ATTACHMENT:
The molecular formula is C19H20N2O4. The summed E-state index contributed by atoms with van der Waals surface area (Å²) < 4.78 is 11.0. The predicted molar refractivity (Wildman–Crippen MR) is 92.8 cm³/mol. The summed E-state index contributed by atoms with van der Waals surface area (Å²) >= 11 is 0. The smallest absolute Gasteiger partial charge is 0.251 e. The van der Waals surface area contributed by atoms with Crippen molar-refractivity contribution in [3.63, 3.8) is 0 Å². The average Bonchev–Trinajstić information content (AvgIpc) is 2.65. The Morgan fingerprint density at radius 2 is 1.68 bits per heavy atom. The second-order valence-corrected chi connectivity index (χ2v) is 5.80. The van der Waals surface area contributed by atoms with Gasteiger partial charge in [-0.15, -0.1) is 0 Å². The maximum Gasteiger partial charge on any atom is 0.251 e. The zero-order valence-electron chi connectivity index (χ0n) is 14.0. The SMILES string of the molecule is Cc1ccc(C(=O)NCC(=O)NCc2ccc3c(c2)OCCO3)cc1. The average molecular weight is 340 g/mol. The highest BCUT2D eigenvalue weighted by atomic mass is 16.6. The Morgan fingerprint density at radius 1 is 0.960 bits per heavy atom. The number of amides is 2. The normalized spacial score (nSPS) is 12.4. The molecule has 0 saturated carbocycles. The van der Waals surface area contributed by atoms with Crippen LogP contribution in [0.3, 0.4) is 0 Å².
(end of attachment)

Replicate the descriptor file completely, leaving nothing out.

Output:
The molecular formula is C19H20N2O4. The summed E-state index contributed by atoms with van der Waals surface area (Å²) < 4.78 is 11.0. The predicted molar refractivity (Wildman–Crippen MR) is 92.8 cm³/mol. The summed E-state index contributed by atoms with van der Waals surface area (Å²) >= 11 is 0. The smallest absolute Gasteiger partial charge is 0.251 e. The van der Waals surface area contributed by atoms with Crippen molar-refractivity contribution in [3.63, 3.8) is 0 Å². The average Bonchev–Trinajstić information content (AvgIpc) is 2.65. The Morgan fingerprint density at radius 2 is 1.68 bits per heavy atom. The second-order valence-corrected chi connectivity index (χ2v) is 5.80. The van der Waals surface area contributed by atoms with Gasteiger partial charge in [-0.15, -0.1) is 0 Å². The maximum Gasteiger partial charge on any atom is 0.251 e. The zero-order valence-electron chi connectivity index (χ0n) is 14.0. The SMILES string of the molecule is Cc1ccc(C(=O)NCC(=O)NCc2ccc3c(c2)OCCO3)cc1. The average molecular weight is 340 g/mol. The highest BCUT2D eigenvalue weighted by atomic mass is 16.6. The Morgan fingerprint density at radius 1 is 0.960 bits per heavy atom. The number of amides is 2. The normalized spacial score (nSPS) is 12.4. The molecule has 0 saturated carbocycles. The van der Waals surface area contributed by atoms with Crippen LogP contribution in [0.3, 0.4) is 0 Å².